WASHINGTON -- Two of the debt collection companies that the U.S. Department of Education earlier this month accused of misleading borrowers could potentially continue to collect defaulted loans on the department’s behalf under a different contract.
Coast Professional and National Recoveries were among the five companies whose contracts the department said it would end, citing “materially inaccurate representations” they made to borrowers who were trying to get their loans out of default.
But while the department won’t give the two companies any more business under their 2009 contracts, newer agreements they have with the department so far appear to be unaffected by the allegations of misleading borrowers.
Coast Professional and National Recoveries were among the 11 entities that were awarded new debt collection contracts last September as part of the department’s effort to redo all of its 2009 agreements with debt collectors.
A department official, who declined to be named, said Wednesday that the agency had not yet decided what action it would take regarding the companies’ 2014 contracts. (The department has not yet purchased debt collection services from any company under those contracts, federal records show.)
Lawsuits, Protest Filed
Meanwhile, the department’s crackdown on federal debt collectors, which was widely praised by consumer advocates and some Senate Democrats, is facing a legal backlash.
Both Coast Professional and National Recoveries -- as well as a third company -- have filed lawsuits against the Department of Education over its decision to end the earlier 2009 contracts.
Coast Professional last week filed a complaint under seal in the U.S. Court of Federal Claims, a redacted copy of which was obtained by Inside Higher Ed. The company accuses the department of acting arbitrarily and not following proper procedures. It asks a judge to order, among other things, that the department stop providing new student accounts to its competitors who had their contracts extended.
Separately, a fourth debt collection agency, the Navient-owned Pioneer Credit Recovery, last week filed a formal protest of the department’s decision with the Government Accountability Office, which resolves disputes between federal agencies and contractors as an alternative to litigation. The GAO has 100 days to make a recommendation, which is not technically binding, but the office's recommendations are customarily followed by federal agencies.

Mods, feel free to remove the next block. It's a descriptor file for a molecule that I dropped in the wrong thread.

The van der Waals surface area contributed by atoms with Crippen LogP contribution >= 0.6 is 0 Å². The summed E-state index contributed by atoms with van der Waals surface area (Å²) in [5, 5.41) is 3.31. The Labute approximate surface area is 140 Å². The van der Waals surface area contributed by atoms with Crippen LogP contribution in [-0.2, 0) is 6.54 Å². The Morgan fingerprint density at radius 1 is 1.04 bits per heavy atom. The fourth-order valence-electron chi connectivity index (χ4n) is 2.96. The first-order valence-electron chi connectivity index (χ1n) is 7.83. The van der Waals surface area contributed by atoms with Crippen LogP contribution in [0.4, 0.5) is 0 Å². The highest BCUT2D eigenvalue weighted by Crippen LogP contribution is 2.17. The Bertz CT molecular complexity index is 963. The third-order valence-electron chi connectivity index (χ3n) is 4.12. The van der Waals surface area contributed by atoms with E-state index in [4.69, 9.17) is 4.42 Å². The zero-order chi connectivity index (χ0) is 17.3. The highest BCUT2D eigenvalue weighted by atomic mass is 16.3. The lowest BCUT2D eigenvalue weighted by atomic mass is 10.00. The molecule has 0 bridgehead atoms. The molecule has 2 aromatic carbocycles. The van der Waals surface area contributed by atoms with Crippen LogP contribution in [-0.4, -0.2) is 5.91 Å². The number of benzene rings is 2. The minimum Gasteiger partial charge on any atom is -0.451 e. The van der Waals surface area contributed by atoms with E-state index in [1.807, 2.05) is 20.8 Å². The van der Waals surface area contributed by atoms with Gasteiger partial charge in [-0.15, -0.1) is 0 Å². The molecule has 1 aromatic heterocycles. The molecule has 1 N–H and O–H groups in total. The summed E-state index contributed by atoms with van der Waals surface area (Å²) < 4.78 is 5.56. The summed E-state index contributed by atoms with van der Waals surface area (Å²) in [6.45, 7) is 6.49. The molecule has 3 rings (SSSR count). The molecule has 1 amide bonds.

The swift response by the debt collection companies to the department’s ending of their contracts illustrates the complexities of a federal student loan system that is administered largely by outside third parties.
It also comes as President Obama this week unveiled a Student Aid Borrower Bill of Rights, promising to improve and standardize the customer service experience of federal student loan borrowers.
But even as Obama orders the Education Department to strengthen protections for borrowers, the agency’s efforts can be complicated by the political clout of contractors or a complicated set of federal procurement rules and procedures.
The debt collection contracts are particularly lucrative, bringing in tens of millions of dollars for the companies each year. The companies also employ hundreds of people, which means the local member of Congress where companies are located usually has an interest in the deals.
After Coast Professional officials learned late on a Friday evening last month that the department was ending their contract, court documents show, three executives flew to Atlanta to stake out the department’s field office there at 7:30 a.m. the following Monday.
When the appropriate department employee wasn’t there, they hopped on a plane the same day to Washington and went to the department’s headquarters. They eventually were able to meet with some of the department’s top officials, but were unable to persuade them to change the decision.
New CFPB Findings
Separately, the Consumer Financial Protection Bureau on Wednesday said that its oversight of some student loan debt collectors that work for the Department of Education revealed a number of problems in recent months.
The CFPB found that some of the companies, which it did not name, overstated the benefits of federal programs, misrepresented the requirements of certain benefits for defaulted borrowers and falsely gave the impression that the company intended to take legal action against borrowers (when in, fact, it did not).
The consumer bureau said that the companies with such violations had undertaken corrective actions that regulators are now reviewing.